Writing this on a plane returning from Rio de Janeiro to what I’ve heard is a bitingly cold New York City. Homesick for sure, but not particularly thrilled about it. Rio, if you haven’t been, is the most aesthetically beautiful city I’ve ever been to in my life. In the seven days I’ve been here, covering quite a bit of ground with our film crew, I haven’t found one spot devoid of a breathtaking vista.
But before I drift into a Xanax-weighted slumber, there is one thought about a particular experience and its stark juxtaposition to everything I’ve seen in my twenty-plus years in New York City that I’d like to get down on paper.
We spent one day profiling an athlete in a neighborhood on the outskirts of Rio proper called Bangu. Lower middle class, comprised of wide dusty streets flanked by small, colorful concrete houses, the infrastructure isn’t particularly impressive if you keep your eyes at ground level (through as with everywhere there are gorgeous tree-covered mountains on the horizon in every direction). The commercial center of the neighborhood consists of a shopping mall, a few not-so-tantalizing restaurants and a smattering of unremarkable bars. Nothing that a Michelin or Zagat or even a Yelp would bat an eyelash at.
Yet I can say, Xanax-induced sentimentality notwithstanding, that Bangu is my favorite neighborhood I’ve encountered anywhere in the world so far. And it’s because of something intangible found in something tangible.
The spirit of the people.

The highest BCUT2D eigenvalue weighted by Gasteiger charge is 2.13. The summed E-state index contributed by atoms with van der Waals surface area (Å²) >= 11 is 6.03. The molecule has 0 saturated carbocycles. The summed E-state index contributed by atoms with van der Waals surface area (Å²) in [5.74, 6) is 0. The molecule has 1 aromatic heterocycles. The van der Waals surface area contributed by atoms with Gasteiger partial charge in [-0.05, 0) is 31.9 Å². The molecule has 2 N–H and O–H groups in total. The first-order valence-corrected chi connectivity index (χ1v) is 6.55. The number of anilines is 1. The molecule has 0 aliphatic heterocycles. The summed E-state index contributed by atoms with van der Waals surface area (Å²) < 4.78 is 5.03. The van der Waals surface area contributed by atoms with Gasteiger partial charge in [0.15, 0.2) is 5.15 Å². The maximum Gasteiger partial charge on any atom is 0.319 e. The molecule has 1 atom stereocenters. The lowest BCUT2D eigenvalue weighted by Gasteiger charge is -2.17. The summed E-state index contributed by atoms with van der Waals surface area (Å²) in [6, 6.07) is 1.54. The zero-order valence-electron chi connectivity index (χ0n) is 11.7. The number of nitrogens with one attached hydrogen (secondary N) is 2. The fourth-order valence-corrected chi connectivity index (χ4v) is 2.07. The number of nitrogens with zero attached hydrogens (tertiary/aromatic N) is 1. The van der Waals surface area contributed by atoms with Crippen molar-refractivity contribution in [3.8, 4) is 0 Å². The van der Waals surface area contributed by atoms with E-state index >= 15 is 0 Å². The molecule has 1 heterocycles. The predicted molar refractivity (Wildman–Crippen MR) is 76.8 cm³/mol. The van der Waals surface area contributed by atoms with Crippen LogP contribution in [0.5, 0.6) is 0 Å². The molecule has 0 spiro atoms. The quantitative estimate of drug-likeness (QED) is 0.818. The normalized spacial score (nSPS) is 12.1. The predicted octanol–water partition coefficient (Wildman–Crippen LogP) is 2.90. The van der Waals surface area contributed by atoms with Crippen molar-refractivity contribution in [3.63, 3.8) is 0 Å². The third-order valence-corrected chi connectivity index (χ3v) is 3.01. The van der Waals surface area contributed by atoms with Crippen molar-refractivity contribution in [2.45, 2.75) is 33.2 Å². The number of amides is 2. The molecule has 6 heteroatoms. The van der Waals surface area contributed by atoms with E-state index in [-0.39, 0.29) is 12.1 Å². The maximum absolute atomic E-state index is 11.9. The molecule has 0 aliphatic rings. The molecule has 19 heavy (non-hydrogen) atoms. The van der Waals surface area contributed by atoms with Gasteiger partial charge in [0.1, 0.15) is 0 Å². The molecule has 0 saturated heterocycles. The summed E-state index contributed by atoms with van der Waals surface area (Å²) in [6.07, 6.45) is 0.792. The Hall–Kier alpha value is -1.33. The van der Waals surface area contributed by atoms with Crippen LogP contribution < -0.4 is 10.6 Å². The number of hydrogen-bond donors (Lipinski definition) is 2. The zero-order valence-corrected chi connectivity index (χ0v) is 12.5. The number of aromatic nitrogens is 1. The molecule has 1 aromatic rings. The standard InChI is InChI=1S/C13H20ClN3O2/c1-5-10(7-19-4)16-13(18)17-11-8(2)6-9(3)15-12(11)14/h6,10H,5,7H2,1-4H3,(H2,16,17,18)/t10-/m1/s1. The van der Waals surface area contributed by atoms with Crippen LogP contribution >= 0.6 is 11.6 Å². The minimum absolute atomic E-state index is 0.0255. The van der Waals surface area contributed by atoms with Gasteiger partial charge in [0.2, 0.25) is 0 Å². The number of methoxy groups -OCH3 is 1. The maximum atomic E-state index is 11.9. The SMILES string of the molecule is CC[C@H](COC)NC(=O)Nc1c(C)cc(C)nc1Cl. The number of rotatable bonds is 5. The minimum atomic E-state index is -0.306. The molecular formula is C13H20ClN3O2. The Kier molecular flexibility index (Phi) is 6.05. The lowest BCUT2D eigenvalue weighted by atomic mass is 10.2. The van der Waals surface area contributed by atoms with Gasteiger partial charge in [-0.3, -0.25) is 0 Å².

That sounds lame, but the purest emotions often are. Bangu is filled with the most genuinely welcoming, engaging, and warmest people I’ve met. The hospitality on the part of our profile subject’s family is somewhat of a formality in Brazilian culture, but the openness and un-jaded sincerity of their hospitality was something a jaded New Yorker did not expect.
To be greeted as old friends and immediately feel like old friends is humbling. People in Rio are very communal by nature, but to have an entire neighborhood open their doors and see children rushing into the street and clamoring with genuine joy to welcome and interact with strangers is truly moving. Portuguese, one of the most beautiful languages I’ve ever heard, is pretty much impossible to understand. Even for a decent Spanish speaker like myself, the accent renders similar words unintelligible. But that didn’t keep our hosts, young and old, from beaming with excitement as we had totally random conversations in two different languages.
We communicated with gestures, we repeated things over and over again until some kind of tepid understanding was reached, we just shouted the names of random pop stars we both knew, our cameramen and host did the Single Ladies dance to raucous applause. We left understanding about 1% of what was discussed, and felt like we could come back anytime.
That doesn’t exist in New York.
I live in the East Village, a neighborhood which I could tell you with a straight face that I “love.” But what do I love about it? The fact that some of my friends live there and I don’t have to take a subway to see them when I decide it’s time to leave the isolation of my apartment? The bars and restaurants opened by outside entrepreneurs that come and go with fluctuating real estate prices? That it’s yet to be tainted by condos?
But is it really a neighborhood? Or just a group of people in isolated existence with intersecting lifestyle interests but pretty much no interest in each other whatsoever. A place where common courtesy passes for community. It’s not Bangu. And while I am homesick, and I can’t wait to get back to the friends and family with whom I share that totally unfettered Bangu-style compassion, I’d be pretty bummed if it weren’t for this Xanax.
Featured image courtesy of Wikimedia Commons